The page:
Creative Archaeology – Knossos

1st July 2006

I awoke early the next day, I only had two days to explore Crete the largest Island on my tour and one where I knew there was an awful lot to see. I had breakfast at the hotel and then headed down to Iraklio. I walked through the Venetian fortifications and right up the main street. I wished I had looked in my trusty guidebook first as I walked about a mile in the wrong direction assuming the main bus terminal would be in the middle of the city. I soon found out that it was in the middle of nowhere.

I finally got there and purchased a ticket from the booth. All buses are prepaid in Greece, which is a fairly good idea, except if you don’t know where to get the tickets, like I did. I boarded the bus to the site of Knossos, the so-called palace of Minos I had come to visit. This was the only place in Crete I expected to be able to get to as it was only a few miles out of the main city and everything else was miles away or on the other side of the island.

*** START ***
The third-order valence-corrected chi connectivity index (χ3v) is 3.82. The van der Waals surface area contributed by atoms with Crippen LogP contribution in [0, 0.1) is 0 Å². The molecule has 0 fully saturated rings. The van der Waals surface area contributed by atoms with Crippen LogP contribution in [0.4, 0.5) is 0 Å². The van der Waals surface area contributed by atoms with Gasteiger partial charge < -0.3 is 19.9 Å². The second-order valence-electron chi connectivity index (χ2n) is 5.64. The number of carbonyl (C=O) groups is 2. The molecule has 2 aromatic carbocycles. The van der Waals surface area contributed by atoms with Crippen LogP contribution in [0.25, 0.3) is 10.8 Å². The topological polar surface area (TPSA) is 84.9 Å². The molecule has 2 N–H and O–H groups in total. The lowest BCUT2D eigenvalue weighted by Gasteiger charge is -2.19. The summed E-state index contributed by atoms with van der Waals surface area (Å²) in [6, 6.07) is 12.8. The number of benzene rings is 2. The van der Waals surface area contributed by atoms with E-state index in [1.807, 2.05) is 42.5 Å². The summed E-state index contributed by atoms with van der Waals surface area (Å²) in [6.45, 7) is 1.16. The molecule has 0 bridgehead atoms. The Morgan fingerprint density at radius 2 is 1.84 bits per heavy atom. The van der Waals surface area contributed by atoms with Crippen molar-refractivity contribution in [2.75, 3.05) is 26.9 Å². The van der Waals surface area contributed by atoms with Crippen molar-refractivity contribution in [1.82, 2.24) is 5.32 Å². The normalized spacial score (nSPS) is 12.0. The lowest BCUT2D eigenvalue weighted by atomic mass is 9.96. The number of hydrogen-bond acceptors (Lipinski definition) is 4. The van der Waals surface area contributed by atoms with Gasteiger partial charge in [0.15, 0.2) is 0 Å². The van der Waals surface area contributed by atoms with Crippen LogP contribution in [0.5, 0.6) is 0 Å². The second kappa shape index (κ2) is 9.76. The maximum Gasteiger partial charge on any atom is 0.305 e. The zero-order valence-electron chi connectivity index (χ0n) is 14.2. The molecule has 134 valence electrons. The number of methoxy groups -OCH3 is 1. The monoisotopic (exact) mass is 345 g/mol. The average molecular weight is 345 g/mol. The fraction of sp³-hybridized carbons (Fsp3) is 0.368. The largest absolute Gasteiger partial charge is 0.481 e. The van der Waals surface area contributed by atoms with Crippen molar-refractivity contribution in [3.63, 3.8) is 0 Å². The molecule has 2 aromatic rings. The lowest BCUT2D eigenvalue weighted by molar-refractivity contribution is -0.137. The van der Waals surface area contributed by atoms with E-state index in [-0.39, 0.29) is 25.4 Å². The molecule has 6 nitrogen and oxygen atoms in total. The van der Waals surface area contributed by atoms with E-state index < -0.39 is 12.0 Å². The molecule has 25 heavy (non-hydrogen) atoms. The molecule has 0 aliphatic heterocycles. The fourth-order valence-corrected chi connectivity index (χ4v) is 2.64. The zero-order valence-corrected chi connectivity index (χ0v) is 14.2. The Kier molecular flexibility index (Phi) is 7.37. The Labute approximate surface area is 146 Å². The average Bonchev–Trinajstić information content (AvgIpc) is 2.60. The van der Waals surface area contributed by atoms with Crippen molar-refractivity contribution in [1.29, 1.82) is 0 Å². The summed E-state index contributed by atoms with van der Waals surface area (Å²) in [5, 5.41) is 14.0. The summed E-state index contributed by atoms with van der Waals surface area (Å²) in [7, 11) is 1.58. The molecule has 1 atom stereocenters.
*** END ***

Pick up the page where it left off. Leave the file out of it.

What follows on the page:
I arrived at Knossos and got off the bus in front of some souvenir shops that distinctly reminded me of the Egyptian bazaars, the shops looked makeshift and disorganised. I walked past them and paid to enter the site which as a student was quite cheap. I walked around the perimeter of the palace and took some photos including one with the huge horns of consecration in the background.

Knossos archaeological site
Exploring the archaeological site of Knossos

I looked at the storage magazines containing giant pithoi pots that I had once had to do a presentation on, again marvelling at the fact that I was standing in front of something that six months ago I had been doing an assignment on. Knossos was wonderful, but I do understand why some people criticise its discoverer, Sir Arthur Evans. He has restored beyond belief, in some cases trying to reconstruct a wall fresco of several square meters from only a few surviving fragments of painted plaster. He has put in rooves and erected columns and even painted on some of his own imaginative designs. I went and had a look at the throne room, where the king of this great palace had once sat and stood in the central court where the Minoans had performed their rituals and festivals.

After I had looked around for a few hours I headed back to the bus stop via the souvenir shops, which were really expensive. I resolved that I probably wasn’t going to get a piece of Creten Kamares pottery to add to my growing collection of replica ancient pots. I boarded the bus to Heraklion and to my delight it was only 12pm. I decided now that I had managed to get to Knossos anything else I got to see would be a bonus. So again, I got out my trusty guidebook and saw that the Minoan site of Malia was not too far away.

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